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Hong Kong Retailers See Flourishing Sales, But US-China Trade War Likely to Have Impact

Retailers in Hong Kong, the critical pathway to the vital diamond and jewelry market in mainland China, have been seeing excellent figures since the start of this year after a year or more where store sales dropped alarmingly.

The retail industry has enjoyed double-digit growth in the first half of this year, according to government figures released this week, and stores believe the second half of the year will also be a success. There are, however, two possible flies in the ointment: the continuously escalating US-China trade war and a weakening yuan which could cause mainland China shoppers to scale back their purchases.

Shoppers in the former British colony spent $31.6 billion in the first half of this year – a substantial increase of more than 13% from the year-earlier period. In June, retailers posted their fifth straight month of double-digit growth – up a better-than-expected 12%.

The Hong Kong Retail Management Association said the figures were “ideal,” which seems to be an odd word to use since although they were excellent, surely the aim is to see them bettered. Do local retailers know something that the rest of the Special Administrative Region doesn't? Apparently so, since they see the pace of growth of retail sales declining in the second half of this year.

They predict high single-digit growth and a full-year figure coming in at approximately 10%. The major reason is China’s trade tariff fight with the United States. After the US last month imposed 25% tariffs on $34 billion worth imports from China, the Chinese government responded with a 25% levy on a similar amount of US exports to the country.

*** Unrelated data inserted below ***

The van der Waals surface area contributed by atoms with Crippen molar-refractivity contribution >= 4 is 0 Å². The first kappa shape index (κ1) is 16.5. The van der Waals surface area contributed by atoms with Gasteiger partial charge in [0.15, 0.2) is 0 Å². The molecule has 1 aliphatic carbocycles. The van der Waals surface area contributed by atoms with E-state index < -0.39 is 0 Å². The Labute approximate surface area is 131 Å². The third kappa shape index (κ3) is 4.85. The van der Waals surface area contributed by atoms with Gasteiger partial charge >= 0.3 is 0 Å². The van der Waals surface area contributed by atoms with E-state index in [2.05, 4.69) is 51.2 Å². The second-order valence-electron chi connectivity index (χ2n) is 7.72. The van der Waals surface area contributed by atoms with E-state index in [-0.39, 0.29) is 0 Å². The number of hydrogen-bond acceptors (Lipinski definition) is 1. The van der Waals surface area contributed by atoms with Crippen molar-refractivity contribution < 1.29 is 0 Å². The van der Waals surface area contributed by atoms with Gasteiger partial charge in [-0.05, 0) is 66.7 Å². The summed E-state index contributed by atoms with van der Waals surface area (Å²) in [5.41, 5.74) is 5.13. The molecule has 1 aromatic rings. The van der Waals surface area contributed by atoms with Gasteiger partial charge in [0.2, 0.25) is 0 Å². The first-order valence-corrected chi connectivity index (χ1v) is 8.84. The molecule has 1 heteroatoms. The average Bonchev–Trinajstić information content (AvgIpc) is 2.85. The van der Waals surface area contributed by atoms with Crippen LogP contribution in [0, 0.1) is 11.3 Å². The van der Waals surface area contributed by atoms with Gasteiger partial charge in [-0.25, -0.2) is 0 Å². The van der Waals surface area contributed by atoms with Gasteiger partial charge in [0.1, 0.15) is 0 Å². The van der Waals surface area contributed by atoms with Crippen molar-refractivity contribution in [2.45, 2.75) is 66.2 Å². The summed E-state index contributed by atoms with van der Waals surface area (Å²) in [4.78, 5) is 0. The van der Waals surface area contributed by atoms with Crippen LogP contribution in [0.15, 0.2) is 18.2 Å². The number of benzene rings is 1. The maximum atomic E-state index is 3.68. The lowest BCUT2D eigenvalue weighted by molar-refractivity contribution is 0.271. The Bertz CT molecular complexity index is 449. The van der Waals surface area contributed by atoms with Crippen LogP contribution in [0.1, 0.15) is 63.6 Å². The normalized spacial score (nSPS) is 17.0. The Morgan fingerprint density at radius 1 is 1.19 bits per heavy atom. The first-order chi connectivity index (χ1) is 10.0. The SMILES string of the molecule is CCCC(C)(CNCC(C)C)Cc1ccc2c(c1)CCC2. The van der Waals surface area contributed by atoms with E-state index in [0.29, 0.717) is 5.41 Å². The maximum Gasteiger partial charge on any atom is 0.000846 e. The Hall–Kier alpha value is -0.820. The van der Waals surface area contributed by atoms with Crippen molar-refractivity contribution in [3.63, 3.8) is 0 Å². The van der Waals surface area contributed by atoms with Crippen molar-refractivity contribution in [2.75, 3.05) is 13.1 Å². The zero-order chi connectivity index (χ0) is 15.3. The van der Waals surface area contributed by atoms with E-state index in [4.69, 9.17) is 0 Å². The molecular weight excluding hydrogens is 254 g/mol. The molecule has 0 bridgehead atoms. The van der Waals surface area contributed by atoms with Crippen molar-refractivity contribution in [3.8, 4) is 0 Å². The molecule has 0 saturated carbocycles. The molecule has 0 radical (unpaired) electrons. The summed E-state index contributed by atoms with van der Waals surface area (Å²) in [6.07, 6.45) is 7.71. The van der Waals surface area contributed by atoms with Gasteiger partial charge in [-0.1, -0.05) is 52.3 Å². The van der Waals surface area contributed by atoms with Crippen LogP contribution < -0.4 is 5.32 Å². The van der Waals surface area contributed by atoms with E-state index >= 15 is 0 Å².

Neither President Donald Trump nor President Xi of China appear to want to step back, indeed Trump has threatened to slap tariffs on all $500 billion worth of China's exports to the United States. That could see China’s gross domestic product taking a hit, and a reduced appetite for consumption on the past of tourists from mainland China.

Ironically – or perhaps not – China cut import tariffs on nearly 1,500 consumer products for most favored nations, ranging from cosmetics to home appliances from July 1, in a move aimed at boosting imports as part of efforts to open up its economy.

Mainland tourists account for 75% of visitors to Hong Kong, with an obvious impact on its retail sector. Indeed, sales growth has already begun to decline, according to some reports out of Hong Kong.

The importance of tourists to Hong Kong is seen in the statistics: the number of tourists in all of 2018 could hit a record high of more than 60 million, with 30.6 million people visiting the city in the first half of the year, which was an increase of 10% on the year-earlier period.

Meanwhile, the recent decline in the value of the Chinese currency, the yuan, against the US and Hong Kong dollars is also seen as a factor in declining retail sales. The Chinese currency dropped by around 9% between April and the end of July against both the US and Hong Kong dollar.

Among the retailers who could be hit are those selling high-end goods, such as jewelry, watches and clocks, cameras and other valuable gifts. China's largest jewelry retailer by market value – Chow Tai Fook Jewellery Group – posted a huge 26% jump on the year in its April-June quarter same-store sales in Hong Kong and Macau as a result of strong local consumer spending and high mainland China visitor numbers. Its executives and financial analysts will doubtless be waiting with bated breath for results in the coming quarters.

Nonetheless, Hong Kong's retailers have been flourishing at a time when global financial markets have been hit by trade tensions and rising interest rates. Can that continue? It can, but decisions further up the food chain are clearly going to have a huge impact.